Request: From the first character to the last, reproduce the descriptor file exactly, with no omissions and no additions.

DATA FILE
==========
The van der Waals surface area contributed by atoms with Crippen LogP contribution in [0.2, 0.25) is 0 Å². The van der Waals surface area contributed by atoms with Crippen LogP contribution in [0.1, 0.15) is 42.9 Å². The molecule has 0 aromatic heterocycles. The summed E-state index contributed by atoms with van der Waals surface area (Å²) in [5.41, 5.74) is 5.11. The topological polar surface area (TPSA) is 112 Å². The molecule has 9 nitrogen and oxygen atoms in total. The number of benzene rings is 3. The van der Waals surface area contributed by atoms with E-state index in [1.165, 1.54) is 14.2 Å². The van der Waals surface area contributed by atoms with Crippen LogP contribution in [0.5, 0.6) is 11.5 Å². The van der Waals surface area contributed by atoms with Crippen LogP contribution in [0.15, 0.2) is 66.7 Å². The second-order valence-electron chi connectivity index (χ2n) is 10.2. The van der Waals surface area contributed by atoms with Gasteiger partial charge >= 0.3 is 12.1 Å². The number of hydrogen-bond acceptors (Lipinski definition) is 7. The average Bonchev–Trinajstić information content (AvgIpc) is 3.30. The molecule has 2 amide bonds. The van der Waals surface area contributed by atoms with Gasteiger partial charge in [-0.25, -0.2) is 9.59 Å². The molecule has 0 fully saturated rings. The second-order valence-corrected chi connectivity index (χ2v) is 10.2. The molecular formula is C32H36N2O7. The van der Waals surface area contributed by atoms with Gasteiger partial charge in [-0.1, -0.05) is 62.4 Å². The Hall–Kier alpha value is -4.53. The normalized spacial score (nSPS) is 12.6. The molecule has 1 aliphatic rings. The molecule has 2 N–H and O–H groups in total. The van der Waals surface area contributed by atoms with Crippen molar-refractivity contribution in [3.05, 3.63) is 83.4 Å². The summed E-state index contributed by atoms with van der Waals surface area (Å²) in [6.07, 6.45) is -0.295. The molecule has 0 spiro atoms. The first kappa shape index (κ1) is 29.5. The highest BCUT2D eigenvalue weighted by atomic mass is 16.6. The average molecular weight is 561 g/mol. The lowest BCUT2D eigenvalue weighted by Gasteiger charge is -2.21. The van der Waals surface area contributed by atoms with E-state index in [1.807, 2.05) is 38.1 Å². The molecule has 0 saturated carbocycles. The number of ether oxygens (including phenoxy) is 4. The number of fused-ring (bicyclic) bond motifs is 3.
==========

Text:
The van der Waals surface area contributed by atoms with Crippen LogP contribution in [0.2, 0.25) is 0 Å². The van der Waals surface area contributed by atoms with Crippen LogP contribution in [0.1, 0.15) is 42.9 Å². The molecule has 0 aromatic heterocycles. The summed E-state index contributed by atoms with van der Waals surface area (Å²) in [5.41, 5.74) is 5.11. The topological polar surface area (TPSA) is 112 Å². The molecule has 9 nitrogen and oxygen atoms in total. The number of benzene rings is 3. The van der Waals surface area contributed by atoms with E-state index in [1.165, 1.54) is 14.2 Å². The van der Waals surface area contributed by atoms with Crippen LogP contribution in [0.5, 0.6) is 11.5 Å². The van der Waals surface area contributed by atoms with Crippen LogP contribution in [0.15, 0.2) is 66.7 Å². The second-order valence-electron chi connectivity index (χ2n) is 10.2. The van der Waals surface area contributed by atoms with Gasteiger partial charge >= 0.3 is 12.1 Å². The number of hydrogen-bond acceptors (Lipinski definition) is 7. The average Bonchev–Trinajstić information content (AvgIpc) is 3.30. The molecule has 2 amide bonds. The van der Waals surface area contributed by atoms with Gasteiger partial charge in [-0.25, -0.2) is 9.59 Å². The molecule has 0 fully saturated rings. The second-order valence-corrected chi connectivity index (χ2v) is 10.2. The molecular formula is C32H36N2O7. The van der Waals surface area contributed by atoms with Gasteiger partial charge in [-0.1, -0.05) is 62.4 Å². The Hall–Kier alpha value is -4.53. The normalized spacial score (nSPS) is 12.6. The molecule has 1 aliphatic rings. The molecule has 2 N–H and O–H groups in total. The van der Waals surface area contributed by atoms with Crippen molar-refractivity contribution in [3.05, 3.63) is 83.4 Å². The summed E-state index contributed by atoms with van der Waals surface area (Å²) in [6.07, 6.45) is -0.295. The molecule has 0 spiro atoms. The first kappa shape index (κ1) is 29.5. The highest BCUT2D eigenvalue weighted by atomic mass is 16.6. The average molecular weight is 561 g/mol. The lowest BCUT2D eigenvalue weighted by Gasteiger charge is -2.21. The van der Waals surface area contributed by atoms with E-state index in [1.807, 2.05) is 38.1 Å². The molecule has 0 saturated carbocycles. The number of ether oxygens (including phenoxy) is 4. The number of fused-ring (bicyclic) bond motifs is 3.